Life is so unreasonably fascinating.
No matter how hard we try to bend and shape it into a form that works more conveniently, it follows its own formidible, self-determined path. Doors open; doors snap shut. Age takes us, uncannily, by surprise. I suppose that's the vanity in us humans. We see ourselves in mirrors and our eyes correct what photos cannot deny. We find out that wrinkles don't hurt, even when they appear in multitude. We become softer. We look, well, more vulnerable. The edges are more rounded - worn down by time and experience - sometimes gently and sometimes with a harshness like a sandstorm on a piece of soapstone.
I get tired, so exhausted that I can't really think. My brain hurts. It's part of being 58 and having juggled too many balls for too long. It seems the only solution I can find for dropping balls is to find new ones - new, more complicated, shiny ones.
Because I'm still so damned interested in just about everything I do. I love thinking, engaging, meeting new people, discussing, trying new ways of creating art or working on a start up or designing a house. I love all of it so much. I think, much more than a passion for one thing, curiousity about many things has helped me negotiate a complicated and sometimes precarious path. Sometimes my energy level can't keep up with my curiousity. That's when my brain hurts.
I'm lucky. I've done many things that have thoroughly interested me. I've taken risks and plunged into very diverse lifestyles in different countries doing different things. I became a student who never stops learning. The same things that taught me wild and beautiful lessons have also flooded me with anxiety and pain. They've pushed me over limits I never thought I would supercede. I've faced enormous fears that I fully believed were not survivable and survived. These are the lessons of this path that I was meant to learn.
As hard as it's been at times, and it's been ridiculously hard, I never want it to stop, because it's absolutely magical.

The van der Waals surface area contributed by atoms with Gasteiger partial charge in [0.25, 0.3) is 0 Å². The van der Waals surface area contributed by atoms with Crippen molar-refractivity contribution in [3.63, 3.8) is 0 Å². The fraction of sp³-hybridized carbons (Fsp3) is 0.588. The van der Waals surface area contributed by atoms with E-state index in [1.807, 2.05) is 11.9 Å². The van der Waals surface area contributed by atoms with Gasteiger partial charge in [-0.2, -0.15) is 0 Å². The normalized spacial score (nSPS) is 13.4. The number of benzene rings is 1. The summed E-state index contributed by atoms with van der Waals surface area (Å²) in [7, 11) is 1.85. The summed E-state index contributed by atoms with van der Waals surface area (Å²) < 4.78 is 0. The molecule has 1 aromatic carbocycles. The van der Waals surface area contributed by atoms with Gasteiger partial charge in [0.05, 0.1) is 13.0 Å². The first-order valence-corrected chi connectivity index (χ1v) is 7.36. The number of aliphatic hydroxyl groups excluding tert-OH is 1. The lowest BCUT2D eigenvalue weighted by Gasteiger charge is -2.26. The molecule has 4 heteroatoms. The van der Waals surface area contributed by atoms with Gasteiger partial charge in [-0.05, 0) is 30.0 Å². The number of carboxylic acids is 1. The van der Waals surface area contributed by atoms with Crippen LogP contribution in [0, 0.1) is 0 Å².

When we shut out what naturally sparks us, we kill off pieces of ourselves. And as we age, that's dangerous. Because engaging with our own spirit, our own nature, however insanely difficult that might be, is what this aging process is to meant be about. Pulling back will happen naturally as aging moves into out-of-life transition - but until then, engaging is something that keeps us in expansion.
When I look around at people older than myself, I am most touched by those who continue to engage with the things they love right up until they can't. People for whom the word "retirement" doesn't really exist. Grandfathers who help their granddaughters in the vineyards. Older artists and scientists who still read, create, and challenge their own set of beliefs. People who know they don't have all the answers and allow for input and change. People not permanently stuck in their own ideas of religion or dogma or ideology. These are the people who move me the most and who I want to emulate as I advance in age.
I know this means I'll have to continue to take risks and continue to make mistakes. Those things have been scary enough up to this point - I am quite sure they will continue to terrify me as the years go by. But the alternative is to contract and whither. For whatever it's worth, I don't think that's an option for me. Not as long as I have the strength to fight on.
I will, however, allow for more naps. I will definitely do that.